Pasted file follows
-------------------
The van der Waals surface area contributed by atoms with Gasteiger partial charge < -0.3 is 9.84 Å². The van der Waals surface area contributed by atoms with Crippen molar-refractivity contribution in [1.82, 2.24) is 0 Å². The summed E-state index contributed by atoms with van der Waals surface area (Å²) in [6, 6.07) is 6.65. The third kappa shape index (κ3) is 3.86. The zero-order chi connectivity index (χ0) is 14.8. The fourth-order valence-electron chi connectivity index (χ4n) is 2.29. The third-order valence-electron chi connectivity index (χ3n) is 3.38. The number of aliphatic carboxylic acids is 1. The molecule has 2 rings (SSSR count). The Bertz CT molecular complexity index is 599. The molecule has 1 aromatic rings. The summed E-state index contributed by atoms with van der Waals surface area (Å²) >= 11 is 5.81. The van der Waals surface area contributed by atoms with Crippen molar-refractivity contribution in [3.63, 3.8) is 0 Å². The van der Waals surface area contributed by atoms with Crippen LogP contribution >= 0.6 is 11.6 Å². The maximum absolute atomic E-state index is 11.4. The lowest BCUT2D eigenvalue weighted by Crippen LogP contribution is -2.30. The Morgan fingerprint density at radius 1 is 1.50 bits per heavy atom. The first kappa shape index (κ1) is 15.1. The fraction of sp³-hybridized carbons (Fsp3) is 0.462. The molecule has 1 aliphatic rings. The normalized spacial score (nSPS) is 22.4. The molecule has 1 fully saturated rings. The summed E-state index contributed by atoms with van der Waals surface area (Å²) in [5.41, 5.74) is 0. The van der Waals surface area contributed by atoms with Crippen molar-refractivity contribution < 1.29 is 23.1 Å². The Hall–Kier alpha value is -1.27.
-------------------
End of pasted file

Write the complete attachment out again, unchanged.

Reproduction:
The van der Waals surface area contributed by atoms with Gasteiger partial charge < -0.3 is 9.84 Å². The van der Waals surface area contributed by atoms with Crippen molar-refractivity contribution in [1.82, 2.24) is 0 Å². The summed E-state index contributed by atoms with van der Waals surface area (Å²) in [6, 6.07) is 6.65. The third kappa shape index (κ3) is 3.86. The zero-order chi connectivity index (χ0) is 14.8. The fourth-order valence-electron chi connectivity index (χ4n) is 2.29. The third-order valence-electron chi connectivity index (χ3n) is 3.38. The number of aliphatic carboxylic acids is 1. The molecule has 2 rings (SSSR count). The Bertz CT molecular complexity index is 599. The molecule has 1 aromatic rings. The summed E-state index contributed by atoms with van der Waals surface area (Å²) >= 11 is 5.81. The van der Waals surface area contributed by atoms with Crippen molar-refractivity contribution in [3.63, 3.8) is 0 Å². The van der Waals surface area contributed by atoms with Crippen LogP contribution >= 0.6 is 11.6 Å². The maximum absolute atomic E-state index is 11.4. The lowest BCUT2D eigenvalue weighted by Crippen LogP contribution is -2.30. The Morgan fingerprint density at radius 1 is 1.50 bits per heavy atom. The first kappa shape index (κ1) is 15.1. The fraction of sp³-hybridized carbons (Fsp3) is 0.462. The molecule has 1 aliphatic rings. The normalized spacial score (nSPS) is 22.4. The molecule has 1 fully saturated rings. The summed E-state index contributed by atoms with van der Waals surface area (Å²) in [5.41, 5.74) is 0. The van der Waals surface area contributed by atoms with Crippen molar-refractivity contribution < 1.29 is 23.1 Å². The Hall–Kier alpha value is -1.27.